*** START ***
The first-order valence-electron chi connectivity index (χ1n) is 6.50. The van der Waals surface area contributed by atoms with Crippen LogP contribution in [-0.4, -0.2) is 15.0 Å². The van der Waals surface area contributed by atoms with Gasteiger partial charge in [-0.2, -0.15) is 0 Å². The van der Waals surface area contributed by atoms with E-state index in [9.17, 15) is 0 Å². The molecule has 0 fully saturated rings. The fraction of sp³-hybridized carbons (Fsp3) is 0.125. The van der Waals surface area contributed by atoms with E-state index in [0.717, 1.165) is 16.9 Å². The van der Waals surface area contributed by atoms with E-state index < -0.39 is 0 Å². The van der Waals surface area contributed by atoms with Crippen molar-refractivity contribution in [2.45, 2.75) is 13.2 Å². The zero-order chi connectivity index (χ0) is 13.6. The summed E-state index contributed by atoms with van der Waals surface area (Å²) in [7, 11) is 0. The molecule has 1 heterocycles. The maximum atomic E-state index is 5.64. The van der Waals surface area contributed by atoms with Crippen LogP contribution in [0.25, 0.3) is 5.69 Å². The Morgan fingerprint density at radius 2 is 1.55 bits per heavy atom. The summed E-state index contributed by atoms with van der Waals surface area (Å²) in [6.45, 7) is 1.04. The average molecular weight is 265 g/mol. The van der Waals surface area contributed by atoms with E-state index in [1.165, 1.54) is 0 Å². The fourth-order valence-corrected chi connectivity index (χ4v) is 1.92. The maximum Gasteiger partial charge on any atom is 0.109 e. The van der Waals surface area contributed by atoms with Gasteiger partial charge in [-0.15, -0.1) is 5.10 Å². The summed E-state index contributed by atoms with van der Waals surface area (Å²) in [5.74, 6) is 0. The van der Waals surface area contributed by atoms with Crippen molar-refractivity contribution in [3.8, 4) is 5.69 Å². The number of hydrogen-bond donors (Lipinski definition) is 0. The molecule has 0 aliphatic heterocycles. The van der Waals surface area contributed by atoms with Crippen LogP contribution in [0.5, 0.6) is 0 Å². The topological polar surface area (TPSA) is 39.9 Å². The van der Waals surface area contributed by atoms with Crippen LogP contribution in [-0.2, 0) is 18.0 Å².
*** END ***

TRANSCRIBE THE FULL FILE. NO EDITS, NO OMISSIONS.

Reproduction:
The first-order valence-electron chi connectivity index (χ1n) is 6.50. The van der Waals surface area contributed by atoms with Crippen LogP contribution in [-0.4, -0.2) is 15.0 Å². The van der Waals surface area contributed by atoms with Gasteiger partial charge in [-0.2, -0.15) is 0 Å². The van der Waals surface area contributed by atoms with E-state index in [9.17, 15) is 0 Å². The molecule has 0 fully saturated rings. The fraction of sp³-hybridized carbons (Fsp3) is 0.125. The van der Waals surface area contributed by atoms with E-state index in [0.717, 1.165) is 16.9 Å². The van der Waals surface area contributed by atoms with E-state index < -0.39 is 0 Å². The van der Waals surface area contributed by atoms with Crippen molar-refractivity contribution in [2.45, 2.75) is 13.2 Å². The zero-order chi connectivity index (χ0) is 13.6. The summed E-state index contributed by atoms with van der Waals surface area (Å²) in [7, 11) is 0. The molecule has 1 heterocycles. The maximum atomic E-state index is 5.64. The van der Waals surface area contributed by atoms with Crippen LogP contribution in [0.25, 0.3) is 5.69 Å². The Morgan fingerprint density at radius 2 is 1.55 bits per heavy atom. The summed E-state index contributed by atoms with van der Waals surface area (Å²) in [6.45, 7) is 1.04. The average molecular weight is 265 g/mol. The van der Waals surface area contributed by atoms with E-state index in [1.165, 1.54) is 0 Å². The fourth-order valence-corrected chi connectivity index (χ4v) is 1.92. The maximum Gasteiger partial charge on any atom is 0.109 e. The van der Waals surface area contributed by atoms with Gasteiger partial charge in [-0.15, -0.1) is 5.10 Å². The summed E-state index contributed by atoms with van der Waals surface area (Å²) in [5.74, 6) is 0. The van der Waals surface area contributed by atoms with Crippen molar-refractivity contribution in [3.8, 4) is 5.69 Å². The number of hydrogen-bond donors (Lipinski definition) is 0. The molecule has 0 aliphatic heterocycles. The van der Waals surface area contributed by atoms with Crippen LogP contribution in [0.5, 0.6) is 0 Å². The topological polar surface area (TPSA) is 39.9 Å². The van der Waals surface area contributed by atoms with Crippen LogP contribution in [-0.2, 0) is 18.0 Å².